The changing skies of Europe | Business| Economy and finance news from a German perspective | DW | 14.12.2017
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Business

The changing skies of Europe

Airlines are going out of business but the current consolidation in European aviation is "long overdue" say experts. More change is coming, but, overall, things look good for consumers as competition stays fierce.

A walk through the old departures hall at Berlin's Tempelhof airport is to be reminded of the ever changing nature of European skies, not only because of its intimate interiors or its dated equipment. 

But behind the old check-in desks — which like the rest of the terminal building has barely changed since the airport ceased operations nearly a decade ago — are the insignias of airlines you've probably never heard of. Most of them no longer take off; they have either disappeared altogether, been rebranded into something else or have been swallowed up and subsumed within some larger power.

This year has seen plenty more European airlines slip behind the clouds. Austrian airline Niki has become the latest to file for bankruptcy, collateral damage in the wider Air Berlin collapse. Italian flag carrier Alitalia filed for bankruptcy in May while low-cost British airline Monarch went out of business in October, stranding passengers in holiday destinations all over the world.

Fighting spirit in the sky

Aviation is a monumental, mega-bucks business and when an airline goes bust, the bigger beasts quickly circle in the battle for planes, coveted landing slots, ground operations and other prized aviation assets.

Read more: Opinion: Air Berlin's fall to earth

This year, Lufthansa, Ryanair and easyJet (numbers one, two and five in the list of Europe's largest airline groups by passenger numbers ) were primed early on to pick up most of the assets of their fallen competitors.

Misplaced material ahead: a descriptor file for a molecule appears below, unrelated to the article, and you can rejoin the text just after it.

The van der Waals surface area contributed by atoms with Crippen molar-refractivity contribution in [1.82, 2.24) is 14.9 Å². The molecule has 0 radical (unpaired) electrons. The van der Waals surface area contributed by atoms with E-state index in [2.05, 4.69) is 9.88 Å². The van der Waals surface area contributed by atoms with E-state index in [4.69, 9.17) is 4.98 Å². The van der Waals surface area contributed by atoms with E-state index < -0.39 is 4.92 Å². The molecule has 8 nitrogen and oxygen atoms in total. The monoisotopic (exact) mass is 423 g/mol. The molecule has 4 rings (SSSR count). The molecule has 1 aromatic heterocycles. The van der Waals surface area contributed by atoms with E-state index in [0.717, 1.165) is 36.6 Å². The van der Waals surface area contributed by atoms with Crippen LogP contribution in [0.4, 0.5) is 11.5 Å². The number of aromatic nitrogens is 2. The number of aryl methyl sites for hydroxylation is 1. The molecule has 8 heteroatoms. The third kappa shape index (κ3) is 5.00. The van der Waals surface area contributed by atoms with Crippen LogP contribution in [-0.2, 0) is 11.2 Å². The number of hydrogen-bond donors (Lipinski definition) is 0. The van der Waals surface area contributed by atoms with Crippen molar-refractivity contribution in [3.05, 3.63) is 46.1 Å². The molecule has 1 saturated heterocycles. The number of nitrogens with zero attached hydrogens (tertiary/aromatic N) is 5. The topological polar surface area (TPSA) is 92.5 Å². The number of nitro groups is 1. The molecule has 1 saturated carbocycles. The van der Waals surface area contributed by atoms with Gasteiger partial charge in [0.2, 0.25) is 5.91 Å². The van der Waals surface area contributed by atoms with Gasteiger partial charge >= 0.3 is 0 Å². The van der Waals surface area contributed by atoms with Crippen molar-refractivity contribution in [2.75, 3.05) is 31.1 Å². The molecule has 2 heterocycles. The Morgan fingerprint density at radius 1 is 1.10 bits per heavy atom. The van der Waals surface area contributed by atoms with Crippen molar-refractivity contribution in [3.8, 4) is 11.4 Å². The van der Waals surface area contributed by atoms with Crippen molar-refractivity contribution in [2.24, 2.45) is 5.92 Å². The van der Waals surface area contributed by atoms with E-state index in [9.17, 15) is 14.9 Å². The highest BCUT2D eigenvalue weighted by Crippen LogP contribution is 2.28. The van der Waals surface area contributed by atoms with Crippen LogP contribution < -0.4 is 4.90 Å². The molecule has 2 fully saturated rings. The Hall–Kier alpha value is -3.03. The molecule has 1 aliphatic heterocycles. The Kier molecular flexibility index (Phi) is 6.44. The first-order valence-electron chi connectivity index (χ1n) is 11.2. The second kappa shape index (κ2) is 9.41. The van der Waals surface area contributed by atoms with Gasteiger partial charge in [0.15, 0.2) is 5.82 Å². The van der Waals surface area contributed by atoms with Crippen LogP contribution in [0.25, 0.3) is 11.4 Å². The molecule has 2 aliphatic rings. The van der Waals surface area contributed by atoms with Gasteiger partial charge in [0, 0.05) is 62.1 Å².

European antitrust regulators were on guard though — their objections have reportedly scuttled the Lufthansa-Niki deal and they may yet present a surprise decision next week on Lufthansa's partial takeover of Air Berlin assets.

Ryanair's own grand ambitions have been beset by problems closer to home. Staffing issues led to tens of thousands of flights being cancelled in September, and now the airline is facing a pilot strike on December 20.

The fact that Ryanair itself puts the latest reports of industrial activity down to "more PR activity by the Lufthansa pilots group" points to the level of mutual distrust that currently exists between the two biggest airlines in Europe.

Fragmentation and competition

So what's causing all this turbulence? Andreas Spaeth, an international aviation expert, believes we are witnessing a long overdue consolidation within European aviation. He believes that many of the airlines now going out of business would have done so much earlier, had they not been propped up either by their own home countries or by other larger airlines.

"It was always clear that there were too many players in the market and that there was a need for consolidation, so in a way it is not surprising that this is coming," he told DW.